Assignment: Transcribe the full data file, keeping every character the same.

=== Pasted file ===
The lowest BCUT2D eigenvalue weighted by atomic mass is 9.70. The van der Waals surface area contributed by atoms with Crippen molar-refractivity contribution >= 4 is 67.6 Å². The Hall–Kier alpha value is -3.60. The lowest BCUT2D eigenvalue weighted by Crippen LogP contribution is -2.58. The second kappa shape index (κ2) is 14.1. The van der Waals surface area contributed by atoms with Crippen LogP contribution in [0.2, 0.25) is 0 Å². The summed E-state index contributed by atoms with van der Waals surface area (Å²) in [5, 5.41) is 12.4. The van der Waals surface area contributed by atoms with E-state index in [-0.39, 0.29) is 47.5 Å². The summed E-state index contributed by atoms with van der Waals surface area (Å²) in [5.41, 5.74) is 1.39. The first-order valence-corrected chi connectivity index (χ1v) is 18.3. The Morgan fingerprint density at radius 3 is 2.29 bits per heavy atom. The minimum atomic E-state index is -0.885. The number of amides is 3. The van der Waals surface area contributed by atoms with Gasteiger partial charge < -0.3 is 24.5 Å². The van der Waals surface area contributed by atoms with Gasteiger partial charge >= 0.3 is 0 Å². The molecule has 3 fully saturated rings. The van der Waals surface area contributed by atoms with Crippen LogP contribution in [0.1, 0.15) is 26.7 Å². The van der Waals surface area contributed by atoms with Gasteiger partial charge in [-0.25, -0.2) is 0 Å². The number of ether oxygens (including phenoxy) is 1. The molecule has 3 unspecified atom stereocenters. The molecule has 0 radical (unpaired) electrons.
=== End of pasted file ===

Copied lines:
The lowest BCUT2D eigenvalue weighted by atomic mass is 9.70. The van der Waals surface area contributed by atoms with Crippen molar-refractivity contribution >= 4 is 67.6 Å². The Hall–Kier alpha value is -3.60. The lowest BCUT2D eigenvalue weighted by Crippen LogP contribution is -2.58. The second kappa shape index (κ2) is 14.1. The van der Waals surface area contributed by atoms with Crippen LogP contribution in [0.2, 0.25) is 0 Å². The summed E-state index contributed by atoms with van der Waals surface area (Å²) in [5, 5.41) is 12.4. The van der Waals surface area contributed by atoms with E-state index in [-0.39, 0.29) is 47.5 Å². The summed E-state index contributed by atoms with van der Waals surface area (Å²) in [5.41, 5.74) is 1.39. The first-order valence-corrected chi connectivity index (χ1v) is 18.3. The Morgan fingerprint density at radius 3 is 2.29 bits per heavy atom. The minimum atomic E-state index is -0.885. The number of amides is 3. The van der Waals surface area contributed by atoms with Gasteiger partial charge < -0.3 is 24.5 Å². The van der Waals surface area contributed by atoms with Gasteiger partial charge >= 0.3 is 0 Å². The molecule has 3 fully saturated rings. The van der Waals surface area contributed by atoms with Crippen LogP contribution in [0.1, 0.15) is 26.7 Å². The van der Waals surface area contributed by atoms with Gasteiger partial charge in [-0.25, -0.2) is 0 Å². The number of ether oxygens (including phenoxy) is 1. The molecule has 3 unspecified atom stereocenters. The molecule has 0 radical (unpaired) electrons.